Another finding in the current study was that the risk for LEAs is greater for males than for females, and it increases with age. These results are consistent with other research (10, 19, 21, 32, 33). However, a study conducted by Nelson et al. among Pima Indians did not show a significant association between LEAs and aging (34). The discrepancy between the latter study and the current findings may be due to methodological differences, as the study by Nelson et al. was based on a very small sample (n = 80).

The current study also found that persons living in a border county and having Medicare/Medicaid were more likely to undergo an LEA than non-border residents and persons who were uninsured/self-pay or had private (employer-provided) insurance. These results may reflect the fact that some LEA procedures 1) may not be fully covered by private insurance and 2) may not be affordable for uninsured/self-pay patients. The discrepancy in LEA prevalence by geographic area may also be partly attributable to regional differences in care and treatment. According to previous research with Medicare patients (35–37), the procedures for many types of surgery, including LEA in persons with diabetes, vary highly across geographic areas. A study at a teaching hospital in the Texas border area found that people with diabetes who had no insurance were twice as likely to suffer from limb amputations as those with some form of insurance (37). These findings suggest that geographic variations in LEA prevalence may be explained by differences in population characteristics, insurance benefits, surgery capacity, and care and treatment styles. More in-depth investigation into the influence of health insurance benefits, health care access, and regional care styles on the prevalence of LEAs in the U.S.-Mexico border region is warranted.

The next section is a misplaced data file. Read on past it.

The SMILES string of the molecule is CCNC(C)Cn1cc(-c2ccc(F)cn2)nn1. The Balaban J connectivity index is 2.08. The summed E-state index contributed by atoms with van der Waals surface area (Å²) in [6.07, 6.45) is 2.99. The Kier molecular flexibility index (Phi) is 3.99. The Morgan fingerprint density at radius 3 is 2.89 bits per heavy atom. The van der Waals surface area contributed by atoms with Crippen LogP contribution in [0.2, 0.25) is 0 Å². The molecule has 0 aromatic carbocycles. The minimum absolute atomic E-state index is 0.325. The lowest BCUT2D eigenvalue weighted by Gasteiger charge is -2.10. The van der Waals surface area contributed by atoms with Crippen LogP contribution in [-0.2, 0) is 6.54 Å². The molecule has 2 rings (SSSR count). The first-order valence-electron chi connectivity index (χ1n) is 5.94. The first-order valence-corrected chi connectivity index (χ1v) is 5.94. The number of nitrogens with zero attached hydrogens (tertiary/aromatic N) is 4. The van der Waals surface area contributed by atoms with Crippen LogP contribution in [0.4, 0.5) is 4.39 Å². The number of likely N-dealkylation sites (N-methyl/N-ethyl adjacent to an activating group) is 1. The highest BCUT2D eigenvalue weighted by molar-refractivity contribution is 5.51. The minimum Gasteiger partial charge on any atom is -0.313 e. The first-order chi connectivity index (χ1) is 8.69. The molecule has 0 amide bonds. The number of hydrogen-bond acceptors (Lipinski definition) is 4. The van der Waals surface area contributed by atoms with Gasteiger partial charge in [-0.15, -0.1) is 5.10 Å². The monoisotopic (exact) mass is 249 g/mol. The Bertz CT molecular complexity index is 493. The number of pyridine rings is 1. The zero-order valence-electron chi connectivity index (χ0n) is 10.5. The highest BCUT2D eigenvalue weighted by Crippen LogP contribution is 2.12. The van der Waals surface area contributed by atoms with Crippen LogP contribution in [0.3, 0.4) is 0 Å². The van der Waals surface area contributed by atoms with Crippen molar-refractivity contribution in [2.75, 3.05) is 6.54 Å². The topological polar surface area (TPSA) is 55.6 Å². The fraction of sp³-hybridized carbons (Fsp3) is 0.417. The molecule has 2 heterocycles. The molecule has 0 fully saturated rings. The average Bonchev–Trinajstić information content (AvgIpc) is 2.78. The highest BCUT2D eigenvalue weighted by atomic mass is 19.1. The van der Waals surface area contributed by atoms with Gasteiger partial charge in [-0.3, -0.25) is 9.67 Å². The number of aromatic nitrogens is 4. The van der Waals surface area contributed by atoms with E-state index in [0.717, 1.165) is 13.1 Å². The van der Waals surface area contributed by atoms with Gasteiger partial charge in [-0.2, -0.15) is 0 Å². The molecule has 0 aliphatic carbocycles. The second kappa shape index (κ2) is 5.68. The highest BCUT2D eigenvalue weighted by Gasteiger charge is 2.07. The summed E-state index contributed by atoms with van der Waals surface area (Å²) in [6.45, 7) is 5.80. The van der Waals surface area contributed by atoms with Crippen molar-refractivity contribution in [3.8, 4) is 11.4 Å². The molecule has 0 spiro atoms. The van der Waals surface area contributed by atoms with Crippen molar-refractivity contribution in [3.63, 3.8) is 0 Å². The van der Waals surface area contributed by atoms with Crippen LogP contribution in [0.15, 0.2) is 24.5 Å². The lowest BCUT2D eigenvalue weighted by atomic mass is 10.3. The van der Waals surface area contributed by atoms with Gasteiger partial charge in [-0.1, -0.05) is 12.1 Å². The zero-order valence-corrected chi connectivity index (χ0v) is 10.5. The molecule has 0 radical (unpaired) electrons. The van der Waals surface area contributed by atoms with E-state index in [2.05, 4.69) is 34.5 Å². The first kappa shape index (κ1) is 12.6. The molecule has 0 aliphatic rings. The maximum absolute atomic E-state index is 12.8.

This study also found that having a diagnosis of CVD or stroke were risk factors for undergoing an LEA. These findings concur with previous research (7, 10, 21, 24, 26, 39–41) and suggest that persons with diabetes with either of these health conditions should be 1) closely monitored by their clinicians for the development of foot ulcers and 2) provided with foot care education.